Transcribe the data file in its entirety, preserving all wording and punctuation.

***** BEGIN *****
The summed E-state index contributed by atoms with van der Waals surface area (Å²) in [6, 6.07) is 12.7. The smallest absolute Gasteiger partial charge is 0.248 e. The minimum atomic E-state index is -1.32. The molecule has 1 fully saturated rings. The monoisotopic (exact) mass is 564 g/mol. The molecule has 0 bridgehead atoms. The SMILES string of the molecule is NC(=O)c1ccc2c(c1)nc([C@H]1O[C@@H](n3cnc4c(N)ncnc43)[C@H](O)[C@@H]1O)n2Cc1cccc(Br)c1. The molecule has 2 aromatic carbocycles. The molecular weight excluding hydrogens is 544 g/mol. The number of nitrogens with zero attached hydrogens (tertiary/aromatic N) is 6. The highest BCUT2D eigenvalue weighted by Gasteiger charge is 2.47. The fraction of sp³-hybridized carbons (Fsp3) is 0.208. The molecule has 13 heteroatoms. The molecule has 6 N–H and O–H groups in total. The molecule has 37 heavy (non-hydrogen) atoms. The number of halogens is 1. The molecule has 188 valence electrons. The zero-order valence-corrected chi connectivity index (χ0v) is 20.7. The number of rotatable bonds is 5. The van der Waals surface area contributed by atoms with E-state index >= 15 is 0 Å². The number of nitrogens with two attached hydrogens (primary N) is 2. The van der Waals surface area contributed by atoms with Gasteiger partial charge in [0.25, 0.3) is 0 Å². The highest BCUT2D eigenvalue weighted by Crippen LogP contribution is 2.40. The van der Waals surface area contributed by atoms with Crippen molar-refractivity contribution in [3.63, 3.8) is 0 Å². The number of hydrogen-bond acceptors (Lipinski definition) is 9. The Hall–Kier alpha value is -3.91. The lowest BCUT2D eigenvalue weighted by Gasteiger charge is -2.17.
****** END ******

The summed E-state index contributed by atoms with van der Waals surface area (Å²) in [6, 6.07) is 12.7. The smallest absolute Gasteiger partial charge is 0.248 e. The minimum atomic E-state index is -1.32. The molecule has 1 fully saturated rings. The monoisotopic (exact) mass is 564 g/mol. The molecule has 0 bridgehead atoms. The SMILES string of the molecule is NC(=O)c1ccc2c(c1)nc([C@H]1O[C@@H](n3cnc4c(N)ncnc43)[C@H](O)[C@@H]1O)n2Cc1cccc(Br)c1. The molecule has 2 aromatic carbocycles. The molecular weight excluding hydrogens is 544 g/mol. The number of nitrogens with zero attached hydrogens (tertiary/aromatic N) is 6. The highest BCUT2D eigenvalue weighted by Gasteiger charge is 2.47. The fraction of sp³-hybridized carbons (Fsp3) is 0.208. The molecule has 13 heteroatoms. The molecule has 6 N–H and O–H groups in total. The molecule has 37 heavy (non-hydrogen) atoms. The number of halogens is 1. The molecule has 188 valence electrons. The zero-order valence-corrected chi connectivity index (χ0v) is 20.7. The number of rotatable bonds is 5. The van der Waals surface area contributed by atoms with E-state index >= 15 is 0 Å². The number of nitrogens with two attached hydrogens (primary N) is 2. The van der Waals surface area contributed by atoms with Gasteiger partial charge in [0.25, 0.3) is 0 Å². The highest BCUT2D eigenvalue weighted by Crippen LogP contribution is 2.40. The van der Waals surface area contributed by atoms with Crippen molar-refractivity contribution in [3.63, 3.8) is 0 Å². The number of hydrogen-bond acceptors (Lipinski definition) is 9. The Hall–Kier alpha value is -3.91. The lowest BCUT2D eigenvalue weighted by Gasteiger charge is -2.17.